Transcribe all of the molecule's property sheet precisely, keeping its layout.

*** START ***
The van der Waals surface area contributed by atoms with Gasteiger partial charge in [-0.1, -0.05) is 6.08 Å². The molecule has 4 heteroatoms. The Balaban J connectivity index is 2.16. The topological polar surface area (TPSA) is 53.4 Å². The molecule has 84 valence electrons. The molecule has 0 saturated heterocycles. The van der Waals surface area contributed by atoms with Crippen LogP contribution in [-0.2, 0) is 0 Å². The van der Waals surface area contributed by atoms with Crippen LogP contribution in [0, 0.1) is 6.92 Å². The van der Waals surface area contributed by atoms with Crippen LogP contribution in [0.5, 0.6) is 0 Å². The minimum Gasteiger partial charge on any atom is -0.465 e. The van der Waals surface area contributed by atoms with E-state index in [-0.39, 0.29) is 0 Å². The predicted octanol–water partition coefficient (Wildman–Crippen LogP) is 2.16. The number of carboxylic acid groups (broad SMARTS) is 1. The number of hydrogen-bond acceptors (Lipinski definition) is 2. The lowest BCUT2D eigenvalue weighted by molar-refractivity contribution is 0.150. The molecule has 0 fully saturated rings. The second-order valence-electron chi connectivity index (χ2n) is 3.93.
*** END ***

The van der Waals surface area contributed by atoms with Gasteiger partial charge in [-0.1, -0.05) is 6.08 Å². The molecule has 4 heteroatoms. The Balaban J connectivity index is 2.16. The topological polar surface area (TPSA) is 53.4 Å². The molecule has 84 valence electrons. The molecule has 0 saturated heterocycles. The van der Waals surface area contributed by atoms with Crippen LogP contribution in [-0.2, 0) is 0 Å². The van der Waals surface area contributed by atoms with Crippen LogP contribution in [0, 0.1) is 6.92 Å². The van der Waals surface area contributed by atoms with Crippen LogP contribution in [0.5, 0.6) is 0 Å². The minimum Gasteiger partial charge on any atom is -0.465 e. The van der Waals surface area contributed by atoms with E-state index in [-0.39, 0.29) is 0 Å². The predicted octanol–water partition coefficient (Wildman–Crippen LogP) is 2.16. The number of carboxylic acid groups (broad SMARTS) is 1. The number of hydrogen-bond acceptors (Lipinski definition) is 2. The lowest BCUT2D eigenvalue weighted by molar-refractivity contribution is 0.150. The molecule has 0 fully saturated rings. The second-order valence-electron chi connectivity index (χ2n) is 3.93.